Ross Tucker
Monday November 17th, 2008

Every Monday,'s Ross Tucker will hand out letter grades to deserving NFL parties...

Donovan McNabb, Philadelphia Eagles. The only saving grace for McNabb in this putrid performance is that it was an away game, therefore he didn't have to suffer the indignation of hearing the cat calls from the always tough Philly faithful.

McNabb completed less than 50 percent of his passes for the second straight week as the Eagles played to a 13-13 tie against the lowly Cincinnati Bengals. A tie, in this instance, might as well be a loss for the Eagles given their remaining schedule. And if a tie is in fact like kissing your sister, the Eagles have one god-awful-looking sister.

McNabb was careless all day, throwing three crucial interceptions, one right into safety Chris Crocker's mitts. Just as important, McNabb fumbled inside his own 10, but was exceedingly fortunate the Bengals' inept offense had to settle for a field goal after getting first-and-goal at the one. McNabb escaped a failing grade by throwing for 339 yards. Still, scoring only 13 points against a 1-8 team has to be unacceptable in Philly, no matter how much the Bengals' defense has improved.

Things got even weirder after the game when McNabb said he did not even realize a game could end in a tie. I watched in awe three times trying to sense if he was kidding or purposely making a preposterous statement to deflect attention away from his horrific performance. I came to the conclusion he really didn't know a game could end in a tie, despite being in the NFL for 10 years. Don't sweat the details, Donovan, because in this case a tie was the same as a loss.

New York Giants Offensive Line. The Tennessee Titans have a fantastic offensive line that has helped them to a 10-0 record. The Hogs in Washington have been stellar all season too, helping Clinton Portis and crew run the ball at will at times. But the best offensive line this year resides in North Jersey and goes by the name Big Blue. The G-Men proved it once again in their convincing demolition of a Ravens' defensive front seven that was previously thought to be impenetrable.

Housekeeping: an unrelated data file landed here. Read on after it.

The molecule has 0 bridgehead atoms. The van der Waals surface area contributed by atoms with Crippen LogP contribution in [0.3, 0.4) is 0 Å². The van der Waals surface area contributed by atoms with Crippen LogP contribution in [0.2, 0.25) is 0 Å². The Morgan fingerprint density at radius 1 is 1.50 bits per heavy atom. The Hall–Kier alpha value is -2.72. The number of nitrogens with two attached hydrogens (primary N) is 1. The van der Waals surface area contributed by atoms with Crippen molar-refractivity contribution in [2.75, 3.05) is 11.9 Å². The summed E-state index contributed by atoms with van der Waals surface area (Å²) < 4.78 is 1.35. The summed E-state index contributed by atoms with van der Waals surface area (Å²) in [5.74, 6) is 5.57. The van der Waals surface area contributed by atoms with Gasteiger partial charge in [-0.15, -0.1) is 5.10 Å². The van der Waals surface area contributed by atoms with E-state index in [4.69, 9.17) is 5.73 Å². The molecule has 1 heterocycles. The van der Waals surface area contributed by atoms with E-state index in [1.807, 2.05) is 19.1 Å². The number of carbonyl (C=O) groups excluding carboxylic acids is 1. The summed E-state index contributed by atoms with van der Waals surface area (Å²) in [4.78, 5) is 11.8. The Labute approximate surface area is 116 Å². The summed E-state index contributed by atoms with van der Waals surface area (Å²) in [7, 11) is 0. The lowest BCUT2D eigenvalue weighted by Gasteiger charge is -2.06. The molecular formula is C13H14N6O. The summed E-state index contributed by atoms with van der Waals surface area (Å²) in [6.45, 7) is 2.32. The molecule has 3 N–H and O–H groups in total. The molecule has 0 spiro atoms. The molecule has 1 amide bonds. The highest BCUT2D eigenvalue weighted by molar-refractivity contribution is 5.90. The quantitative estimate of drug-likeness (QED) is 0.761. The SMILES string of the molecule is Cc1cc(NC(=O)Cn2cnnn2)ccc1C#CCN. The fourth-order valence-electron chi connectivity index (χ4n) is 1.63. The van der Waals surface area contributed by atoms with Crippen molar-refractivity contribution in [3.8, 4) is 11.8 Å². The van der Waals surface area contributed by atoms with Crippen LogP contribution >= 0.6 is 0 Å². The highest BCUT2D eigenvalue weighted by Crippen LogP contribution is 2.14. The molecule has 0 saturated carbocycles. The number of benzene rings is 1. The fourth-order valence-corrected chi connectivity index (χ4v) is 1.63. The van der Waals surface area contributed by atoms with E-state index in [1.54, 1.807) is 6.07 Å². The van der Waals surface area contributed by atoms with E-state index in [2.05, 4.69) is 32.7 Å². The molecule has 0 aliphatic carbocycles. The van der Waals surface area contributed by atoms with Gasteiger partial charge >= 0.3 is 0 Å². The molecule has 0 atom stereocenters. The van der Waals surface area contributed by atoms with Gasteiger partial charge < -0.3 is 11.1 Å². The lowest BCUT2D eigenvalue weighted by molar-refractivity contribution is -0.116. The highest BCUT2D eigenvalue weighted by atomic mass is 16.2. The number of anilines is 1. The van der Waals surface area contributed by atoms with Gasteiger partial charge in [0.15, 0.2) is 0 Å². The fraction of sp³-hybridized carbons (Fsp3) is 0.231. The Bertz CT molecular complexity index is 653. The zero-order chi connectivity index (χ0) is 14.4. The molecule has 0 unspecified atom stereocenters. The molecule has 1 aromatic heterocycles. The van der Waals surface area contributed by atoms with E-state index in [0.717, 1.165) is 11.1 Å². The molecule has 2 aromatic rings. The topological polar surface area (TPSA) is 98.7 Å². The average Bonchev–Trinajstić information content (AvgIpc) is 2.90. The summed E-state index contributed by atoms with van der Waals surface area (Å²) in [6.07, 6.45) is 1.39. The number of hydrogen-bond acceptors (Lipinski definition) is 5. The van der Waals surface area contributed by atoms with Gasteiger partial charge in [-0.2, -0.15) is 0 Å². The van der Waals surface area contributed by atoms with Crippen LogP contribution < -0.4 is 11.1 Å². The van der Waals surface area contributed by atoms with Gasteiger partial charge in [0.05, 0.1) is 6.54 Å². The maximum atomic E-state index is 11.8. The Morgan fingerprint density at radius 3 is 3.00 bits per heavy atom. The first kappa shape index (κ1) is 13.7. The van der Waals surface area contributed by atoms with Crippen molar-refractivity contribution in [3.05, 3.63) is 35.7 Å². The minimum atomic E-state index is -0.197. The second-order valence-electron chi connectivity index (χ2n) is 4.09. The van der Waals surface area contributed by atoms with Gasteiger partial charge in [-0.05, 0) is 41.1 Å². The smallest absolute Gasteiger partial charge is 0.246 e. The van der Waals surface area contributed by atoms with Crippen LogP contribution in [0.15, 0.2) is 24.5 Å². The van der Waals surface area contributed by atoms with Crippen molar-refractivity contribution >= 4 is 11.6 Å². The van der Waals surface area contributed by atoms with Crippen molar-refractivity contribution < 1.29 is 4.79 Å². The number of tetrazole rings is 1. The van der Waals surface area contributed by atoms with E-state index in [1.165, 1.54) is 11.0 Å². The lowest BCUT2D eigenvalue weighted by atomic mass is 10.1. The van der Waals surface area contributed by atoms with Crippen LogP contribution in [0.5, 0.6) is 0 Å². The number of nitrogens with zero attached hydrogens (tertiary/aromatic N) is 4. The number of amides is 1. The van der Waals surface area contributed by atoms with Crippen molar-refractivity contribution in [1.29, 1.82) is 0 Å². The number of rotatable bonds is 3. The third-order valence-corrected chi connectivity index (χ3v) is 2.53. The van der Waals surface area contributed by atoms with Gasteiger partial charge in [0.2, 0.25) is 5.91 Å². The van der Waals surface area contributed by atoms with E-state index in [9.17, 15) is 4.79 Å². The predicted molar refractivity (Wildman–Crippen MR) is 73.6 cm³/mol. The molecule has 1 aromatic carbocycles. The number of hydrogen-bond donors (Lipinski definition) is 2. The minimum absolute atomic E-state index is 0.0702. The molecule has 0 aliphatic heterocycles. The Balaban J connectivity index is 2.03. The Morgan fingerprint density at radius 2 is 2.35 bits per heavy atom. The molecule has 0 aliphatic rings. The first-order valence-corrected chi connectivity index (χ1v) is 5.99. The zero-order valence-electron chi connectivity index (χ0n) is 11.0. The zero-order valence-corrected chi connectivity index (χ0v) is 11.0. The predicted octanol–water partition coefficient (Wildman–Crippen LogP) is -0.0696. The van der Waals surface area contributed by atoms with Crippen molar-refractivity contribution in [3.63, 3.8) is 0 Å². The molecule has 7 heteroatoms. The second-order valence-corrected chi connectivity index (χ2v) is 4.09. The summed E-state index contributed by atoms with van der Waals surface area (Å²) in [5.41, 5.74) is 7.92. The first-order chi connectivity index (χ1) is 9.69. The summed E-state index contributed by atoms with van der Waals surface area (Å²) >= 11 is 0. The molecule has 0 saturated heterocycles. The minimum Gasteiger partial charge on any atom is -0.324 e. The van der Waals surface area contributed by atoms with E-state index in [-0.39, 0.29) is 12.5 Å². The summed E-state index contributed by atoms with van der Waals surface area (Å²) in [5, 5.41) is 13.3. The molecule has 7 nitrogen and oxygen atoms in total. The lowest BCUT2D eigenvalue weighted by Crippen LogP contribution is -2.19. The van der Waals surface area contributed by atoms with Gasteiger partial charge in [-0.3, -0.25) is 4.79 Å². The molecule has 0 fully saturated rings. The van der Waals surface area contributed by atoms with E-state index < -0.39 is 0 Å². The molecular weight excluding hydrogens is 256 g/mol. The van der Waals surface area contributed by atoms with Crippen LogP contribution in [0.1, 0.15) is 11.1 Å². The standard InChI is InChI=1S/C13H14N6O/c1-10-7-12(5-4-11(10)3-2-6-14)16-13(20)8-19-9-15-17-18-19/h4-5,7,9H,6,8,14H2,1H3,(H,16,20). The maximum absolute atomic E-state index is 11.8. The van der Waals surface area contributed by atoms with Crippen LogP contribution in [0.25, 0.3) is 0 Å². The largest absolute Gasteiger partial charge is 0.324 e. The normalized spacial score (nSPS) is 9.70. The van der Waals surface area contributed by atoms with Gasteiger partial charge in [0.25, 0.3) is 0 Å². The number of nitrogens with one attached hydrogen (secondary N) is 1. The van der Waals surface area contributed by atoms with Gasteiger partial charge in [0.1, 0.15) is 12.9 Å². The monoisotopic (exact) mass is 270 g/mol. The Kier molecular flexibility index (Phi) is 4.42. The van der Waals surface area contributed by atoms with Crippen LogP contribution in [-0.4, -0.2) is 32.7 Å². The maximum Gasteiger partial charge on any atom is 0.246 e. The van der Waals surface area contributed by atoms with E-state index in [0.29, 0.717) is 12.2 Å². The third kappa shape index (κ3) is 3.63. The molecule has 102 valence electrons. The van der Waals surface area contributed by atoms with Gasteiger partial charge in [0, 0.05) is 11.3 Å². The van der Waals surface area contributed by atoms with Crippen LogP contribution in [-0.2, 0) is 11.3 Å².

No, the Ravens did not have their streak of 28 straight games without giving up a 100-yard rusher snapped. But what happened on Sunday was worse. Baltimore gave up 207 yards rushing to the Giants three-headed monster that was fueled early on by man-child Brandon Jacobs and finished off late by the speedy Ahmad Bradshaw.

When three backs average of 6.3 yards per carry, you know the relatively unknown soldiers up front are having a field day. The beauty of the Giants' offensive line is it is not made up of elite athletes who are perennial Pro Bowl picks. Rather, it is a unit that values substance over style and whose trademarks are intelligence and toughness. That intelligence allowed the Giants to pick up Rex Ryan's exotic blitz packages while only giving up one sack. That toughness enabled them to keep on trucking even after losing Kareem McKenzie for some time with a wrist injury.

Aaron Ross's two interceptions helped New York's cause to be sure, but it was the Giants' underappreciated line that carried the day.

Chicago Bears Defense. Whatever happened to the Monsters of the Midway and their 2006 Super Bowl defense? Though the names are the same, their game is decidedly different as the Bears were thrashed for 37 points in a critical NFC North showdown. The Bears normally stout run-stuffing unit allowed 145 yards to Ryan Grant and 50 more to backup Brandon Jackson, with both men averaging at least five yards per carry.

The Chicago pass defense, meanwhile, was porous as usual, with Aaron Rodgers carving it up for 227 yards and two touchdowns on 23-of-30 passing. The Bears pass-rush is no longer existent, prompting Rodgers to tell me on the Sunday Drive on Sirius NFL Radio that he "barely got touched all day" en route to not being sacked once. Though the Bears have sustained some injuries in the secondary, no defensive back can hold up if he has to cover all day long.

The Bears offense wasn't much better, finishing with just nine first downs. Chicago was playing for sole possession of first place in its division on Sunday, but you couldn't tell by watching.

DeAngelo Williams and Jonathan Stewart, Carolina Panthers. The Panthers dynamic duo were mirror images of each other on Sunday against Detroit as they finished with 8.6 and 8.7 yards per carry averages, respectively, while going for over 100 yards each. The backs were able to overcome a game Detroit bunch offensively and another pedestrian Jake Delhomme outing to keep Carolina atop the NFC South at 8-2.

Williams has his second consecutive spectacular scoring run in as many weeks as the offensive line opened up huge holes. I expect the Panthers to lean heavily on their relentless young and talented pairing as we head down the stretch to the playoffs.

SI Apps
We've Got Apps Too
Get expert analysis, unrivaled access, and the award-winning storytelling only SI can provide - from Peter King, Tom Verducci, Lee Jenkins, Seth Davis, and more - delivered straight to you, along with up-to-the-minute news and live scores.